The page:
Inside the White House

Much of the movie takes place inside the White House of 1865. It is a messy, unruly, dark and drafty place.

The production design will undoubtedly be nominated for many awards. It’s worth seeing the movie twice just to check out the details of the vividly recreated Civil War era White House.

Spielberg at the Helm

This movie is everything we expect from one of America’s foremost directors – good story, great performances, beautiful production.

As Spielberg has matured, he’s moved away from too-obviously manipulating audiences. The schmaltzy music only makes an appearance toward the end.

Still, Lincoln is no Schindler’s List. Maybe it’s the complexity of the story – parliamentary rules and subplots involving secret negotiations with the Confederates – that make the story a little unwieldy. Lincoln doesn’t have the simple dramatic arc of Schindler.

Nonetheless, Lincoln is an epic movie in all ways, a worthy contender for Best Picture. See it on the big screen.

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Hal Goodtree, a former television producer, thinks he knows everything about movies.

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4 replies
  1. Steven James Beto
    Steven James Beto says:

    The Civil War is the American singularity having precedence before the Revolutionary War and a resonance through the assasinations of the nineteen-sixties and beyond the present day with self-righteousness and vengeance as its principle emergent properties.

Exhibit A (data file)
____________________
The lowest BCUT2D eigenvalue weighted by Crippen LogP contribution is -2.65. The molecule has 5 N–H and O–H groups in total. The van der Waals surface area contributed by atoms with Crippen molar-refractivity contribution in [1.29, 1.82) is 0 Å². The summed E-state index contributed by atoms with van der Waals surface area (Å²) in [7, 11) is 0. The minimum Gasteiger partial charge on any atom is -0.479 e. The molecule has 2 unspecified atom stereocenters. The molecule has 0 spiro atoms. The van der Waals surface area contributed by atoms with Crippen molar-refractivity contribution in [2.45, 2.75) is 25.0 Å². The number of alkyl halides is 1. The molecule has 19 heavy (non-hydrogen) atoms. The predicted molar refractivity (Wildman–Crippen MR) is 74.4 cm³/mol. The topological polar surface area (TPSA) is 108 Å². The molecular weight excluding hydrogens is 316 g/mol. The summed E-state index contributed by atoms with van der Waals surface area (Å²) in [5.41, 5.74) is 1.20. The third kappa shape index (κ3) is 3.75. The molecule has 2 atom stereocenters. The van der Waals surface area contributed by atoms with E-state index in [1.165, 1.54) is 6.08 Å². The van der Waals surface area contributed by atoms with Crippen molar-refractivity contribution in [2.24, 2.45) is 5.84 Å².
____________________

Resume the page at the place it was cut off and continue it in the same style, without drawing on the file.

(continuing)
2. Rosie
    Rosie says:

    [“Lincoln doesn’t have the simple dramatic arc of Schindler.”]

    That is because “LINCOLN” is a completely different tale than “SCHINDLER’S LIST”. That is why it is more complex, but not unwieldy.

  3. HIP OP
    HIP OP says:

    —-A 6th? —7th? Lincoln and AGAIN with Sally Field?
    —-and played by a foreigner —-during this, the 11th
    hour of POST American –Global banking takedown?

    And so Spielberg remains the supreme purveyor of
    on cue, ‘on board’ predictive programming and PC moral
    alibis for the unfolding ‘agenda’.

    Surely, in 2012, the —ONLY— urgently relevant aspect
    of Lincoln yet to be treated, or even mentioned, by Hollywood
    and media was his very possibly ——FATAL——- diss
    of the Global banking syndicate over finance of the war.

    Spielberg’s timing with this —also, is even creepier than
    his PC guilt trippy ‘Empire of the Sun’ that was used to
    ‘perception manage’ things during the heyday of the
    RED China handover op –and round about the time of
    the ————TIENNAMEN MASSACRE————-.

    BEWARE ——-Look around you ———-BEWARE!

    • Hal Goodtree
      Hal Goodtree says:

      Don’t go off the deep end on us, Hip Op. Surely, Spielberg is more concerned with box office and Oscar than political considerations.

      Oliver Stone – he’s political. Michael Moore – political. Spielberg? Commercial.

      BTW – Chaplin was a foreigner. Cary Grant was a foreigner. So was the Marquis de Lafayette.